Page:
036) The Motherless Oven by Rob Davis, finished April 27
Hands down the best comic I've read in this burst of comics reading. (Harder to say how it compares to, say, the other books nominated for the Best Graphic Album---New Eisner, two of which I have read [The Gigantic Beard that Was Evil and Seconds] and both of which were good. Maybe tied for first with Seconds?)about five days
Anyway. This is a black-and-white and, like some of the books below, starts in the sort of schools where everyone wears a tie. But it's nothing like anything at all. I picked it off the new-shelf in the library. The back led with the line THE WEATHER CLOCK SAID KNIFE O'CLOCK. / SO I CHAINED DAD UP IN THE SHED. I assumed it was about some psychotic kid and thought why not, I've done well with such in the past.
But I misjudged the book. I should have taken it a bit more literally:
This is not the world as we know it, even if the kids wear ties and speak with British accents. This is a world where kids make their nonhuman parents, where household gods never shut up, where your death is scheduled from the very beginning, where seasons can be turned with a switch, and where lions may eat you if you try to skip school.
I admire how Davis presents us with a fully formed world, but doesn't force his characters to explain every detail. The book ends with only slightly fewer mysteries than it began. In fact, you might argue that the mysteries deepen. And I think that's why the end is so emotionally moving. We had a chance to arrive somewhere and instead we're left trapped in the mysteries. As confused as we started. And heartbroken.
035) Zero Volume 1: An Emergency by Ales Kot et al, finished April 22
If you scan down to #34 you'll note my somewhat disappointed look at a school for assassins. Only one chapter (formerly: issue) of this volume is about assassin school. And it packs more uncertainty and pain and disaster and humanity into those few pages than Deadly Class did in its entire collection.fourish days
The rest of the book is largely about this student's adult life as a superspy and skips about in time with chaotic elegance. I can't imagine picking up an issue once a month and being able to follow the story, but collected it works nicely. It does take occasional turns to the scifi that are hard to figure out and I'll probably never pick up further volumes to get it straight. Ah well. It was an ambitious book and fun to read, even if I never find out just what the heck was going on.
034) Deadly Class Volume 1: Reagan Youth by Rick Remender, finished April 19
This dark look at high school takes an orphan off the streets and puts him in a high-school for assassins beneath the bedrock of San Francisco. Much of the comic is heightened, but this succeeds more in making the horror horrific than pulling off other intended effects, such as humor. While the satire, of which there is not much, generally hits the mark, the parody, or which there is much more, generally falls flat. As if the text is purposefully not funny, then daring you not to laugh. Lest the text then slips a blade between your ribs.one evening and past midnight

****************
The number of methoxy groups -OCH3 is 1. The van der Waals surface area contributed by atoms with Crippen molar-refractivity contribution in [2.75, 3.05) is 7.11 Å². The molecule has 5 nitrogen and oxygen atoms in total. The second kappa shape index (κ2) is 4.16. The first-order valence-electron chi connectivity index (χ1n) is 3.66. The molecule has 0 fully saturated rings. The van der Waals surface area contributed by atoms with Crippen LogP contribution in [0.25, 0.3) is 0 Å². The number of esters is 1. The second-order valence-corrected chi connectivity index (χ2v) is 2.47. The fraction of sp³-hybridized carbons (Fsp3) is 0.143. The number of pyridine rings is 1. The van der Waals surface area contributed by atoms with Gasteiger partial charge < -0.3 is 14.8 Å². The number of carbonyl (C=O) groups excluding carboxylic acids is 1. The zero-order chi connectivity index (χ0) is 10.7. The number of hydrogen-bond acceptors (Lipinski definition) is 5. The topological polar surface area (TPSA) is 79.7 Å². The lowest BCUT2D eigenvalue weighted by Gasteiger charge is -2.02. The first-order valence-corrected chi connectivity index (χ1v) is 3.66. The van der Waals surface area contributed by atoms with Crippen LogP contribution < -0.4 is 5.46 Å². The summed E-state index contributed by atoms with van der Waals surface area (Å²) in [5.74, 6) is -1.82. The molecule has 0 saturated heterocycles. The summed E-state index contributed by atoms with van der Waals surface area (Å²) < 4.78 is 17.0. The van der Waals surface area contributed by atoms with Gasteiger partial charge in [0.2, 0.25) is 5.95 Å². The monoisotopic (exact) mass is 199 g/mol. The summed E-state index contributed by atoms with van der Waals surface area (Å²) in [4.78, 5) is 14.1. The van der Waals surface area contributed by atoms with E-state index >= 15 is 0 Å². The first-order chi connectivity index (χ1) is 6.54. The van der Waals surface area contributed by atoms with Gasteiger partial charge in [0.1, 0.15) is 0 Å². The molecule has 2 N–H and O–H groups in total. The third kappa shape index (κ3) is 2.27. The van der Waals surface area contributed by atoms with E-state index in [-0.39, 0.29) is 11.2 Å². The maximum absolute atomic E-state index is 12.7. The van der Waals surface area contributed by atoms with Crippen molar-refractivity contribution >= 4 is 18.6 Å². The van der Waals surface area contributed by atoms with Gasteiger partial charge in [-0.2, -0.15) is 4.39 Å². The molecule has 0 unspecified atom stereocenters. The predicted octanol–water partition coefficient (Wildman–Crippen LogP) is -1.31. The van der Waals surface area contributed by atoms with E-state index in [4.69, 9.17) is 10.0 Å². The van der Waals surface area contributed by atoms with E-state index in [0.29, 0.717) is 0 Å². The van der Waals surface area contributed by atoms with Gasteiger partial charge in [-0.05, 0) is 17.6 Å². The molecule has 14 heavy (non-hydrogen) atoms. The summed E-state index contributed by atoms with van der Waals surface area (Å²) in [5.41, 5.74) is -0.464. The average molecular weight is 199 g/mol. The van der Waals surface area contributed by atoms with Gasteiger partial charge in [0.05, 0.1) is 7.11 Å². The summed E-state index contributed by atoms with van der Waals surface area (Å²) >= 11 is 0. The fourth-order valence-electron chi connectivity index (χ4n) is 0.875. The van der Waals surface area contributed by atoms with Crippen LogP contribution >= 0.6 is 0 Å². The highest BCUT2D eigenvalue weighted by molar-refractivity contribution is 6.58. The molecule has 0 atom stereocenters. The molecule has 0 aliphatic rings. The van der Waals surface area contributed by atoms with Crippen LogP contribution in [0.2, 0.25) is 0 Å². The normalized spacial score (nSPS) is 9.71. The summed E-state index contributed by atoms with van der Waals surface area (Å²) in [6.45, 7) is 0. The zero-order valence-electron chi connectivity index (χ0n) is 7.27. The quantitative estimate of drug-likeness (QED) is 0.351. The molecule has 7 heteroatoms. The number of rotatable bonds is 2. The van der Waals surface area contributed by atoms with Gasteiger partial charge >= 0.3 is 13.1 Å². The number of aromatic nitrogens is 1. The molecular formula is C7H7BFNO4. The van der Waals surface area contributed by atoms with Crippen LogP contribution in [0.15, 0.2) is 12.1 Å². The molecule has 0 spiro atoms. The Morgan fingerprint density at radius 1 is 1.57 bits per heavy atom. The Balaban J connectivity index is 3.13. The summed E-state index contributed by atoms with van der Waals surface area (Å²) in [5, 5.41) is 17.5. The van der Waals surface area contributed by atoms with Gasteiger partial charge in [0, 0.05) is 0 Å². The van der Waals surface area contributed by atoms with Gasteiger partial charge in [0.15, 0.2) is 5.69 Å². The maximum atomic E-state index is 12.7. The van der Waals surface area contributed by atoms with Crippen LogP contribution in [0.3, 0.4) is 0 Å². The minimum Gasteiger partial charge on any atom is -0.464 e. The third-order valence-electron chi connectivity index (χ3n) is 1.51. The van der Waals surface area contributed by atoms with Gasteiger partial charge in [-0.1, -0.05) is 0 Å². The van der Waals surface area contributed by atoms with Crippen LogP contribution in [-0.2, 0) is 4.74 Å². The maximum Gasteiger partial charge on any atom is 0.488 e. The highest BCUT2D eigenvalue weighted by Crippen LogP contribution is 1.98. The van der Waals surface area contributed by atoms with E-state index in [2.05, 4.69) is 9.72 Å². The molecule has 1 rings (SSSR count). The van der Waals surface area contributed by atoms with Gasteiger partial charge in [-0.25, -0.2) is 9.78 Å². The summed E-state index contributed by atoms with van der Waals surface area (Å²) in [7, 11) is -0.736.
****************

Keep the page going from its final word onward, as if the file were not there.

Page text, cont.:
The book also has some problems with clarity of chronology. It's strengths are developing secondary characters and using words and art to specific effects such as the protag's bad acid trip.
The book's postword by writer Rick Remender tells stories showing that this is a very autobiographical tale of his own violent youth.
Anyway. The book is flawed nonetheless. For instance, it spends time setting up the various divided-by-race cliques at the school, then sets off on a road trip with a black kid, an asian kid, a couple hispanic kids, and a white kid. Because diversity! Even though that would seem to contradict the original . . . . I dunno. Props for intent, I suppose. Execution though. *rimshot*
033) Animal Man Vol. 4: Splinter Species by Jeff Lemire et al, finished April 17
Animal Man, like Swamp Thing (see below), is engaged in one of those nuevo mythologies DC delights in creating. In this case of these two titles, we have the Red (animal life), the Green (plant life), and the Rot (aka the Black---I'm not sure if it represents fungal life and bacterial whatsit or just entropy). Each force chooses a human avatar to represent it on earth and is ultimately unassailable (or was until they started writing stories about 'em all, natch).one evening and past midnight
Animal Man has an interestingish sideplot where the hero moonlights (and is better known) as a movie star. And I liked the way it managed social media. Probably the best use of social media I've seen in a comic.
But ultimately, I feel like Jeff Lemire's talents are being wasted here. I like that he's making a living, but man, I liked Essex County so much more.
032) Swamp Thing Vol. 4: Seeder by Charles Soule et al, finished April 15
This was sitting in the library's NEW FICTION section. I wasn't that enthralled by earlier collections, but hey! Why not?Anyway, it skipped the previous Big Villain and is on to a new one who I think I like better but whom we don't really meet here. Till the next one appears on the NEW FICTION shelf!two days
Previously in 2014 . . . . :